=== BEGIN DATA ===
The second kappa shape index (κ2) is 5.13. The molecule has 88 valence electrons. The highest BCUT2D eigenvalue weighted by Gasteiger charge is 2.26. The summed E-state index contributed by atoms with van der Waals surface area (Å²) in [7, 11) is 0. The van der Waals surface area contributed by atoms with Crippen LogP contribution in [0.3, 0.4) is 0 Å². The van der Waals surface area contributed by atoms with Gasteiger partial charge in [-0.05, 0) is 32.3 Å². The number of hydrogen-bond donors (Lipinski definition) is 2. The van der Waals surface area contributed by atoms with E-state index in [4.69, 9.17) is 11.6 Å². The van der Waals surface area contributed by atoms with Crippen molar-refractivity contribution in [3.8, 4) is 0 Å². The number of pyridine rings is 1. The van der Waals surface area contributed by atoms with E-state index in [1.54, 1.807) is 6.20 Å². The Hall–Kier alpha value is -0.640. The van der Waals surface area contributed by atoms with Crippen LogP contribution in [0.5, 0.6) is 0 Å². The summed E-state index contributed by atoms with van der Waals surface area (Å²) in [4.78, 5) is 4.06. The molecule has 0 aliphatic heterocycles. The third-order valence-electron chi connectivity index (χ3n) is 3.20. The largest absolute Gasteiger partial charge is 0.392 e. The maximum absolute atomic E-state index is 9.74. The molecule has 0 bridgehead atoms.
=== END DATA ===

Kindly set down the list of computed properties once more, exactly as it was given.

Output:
The second kappa shape index (κ2) is 5.13. The molecule has 88 valence electrons. The highest BCUT2D eigenvalue weighted by Gasteiger charge is 2.26. The summed E-state index contributed by atoms with van der Waals surface area (Å²) in [7, 11) is 0. The van der Waals surface area contributed by atoms with Crippen LogP contribution in [0.3, 0.4) is 0 Å². The van der Waals surface area contributed by atoms with Gasteiger partial charge in [-0.05, 0) is 32.3 Å². The number of hydrogen-bond donors (Lipinski definition) is 2. The van der Waals surface area contributed by atoms with E-state index in [4.69, 9.17) is 11.6 Å². The van der Waals surface area contributed by atoms with Crippen molar-refractivity contribution in [3.8, 4) is 0 Å². The number of pyridine rings is 1. The van der Waals surface area contributed by atoms with E-state index in [1.54, 1.807) is 6.20 Å². The Hall–Kier alpha value is -0.640. The van der Waals surface area contributed by atoms with Crippen LogP contribution in [0.5, 0.6) is 0 Å². The summed E-state index contributed by atoms with van der Waals surface area (Å²) in [4.78, 5) is 4.06. The molecule has 0 aliphatic heterocycles. The third-order valence-electron chi connectivity index (χ3n) is 3.20. The largest absolute Gasteiger partial charge is 0.392 e. The maximum absolute atomic E-state index is 9.74. The molecule has 0 bridgehead atoms.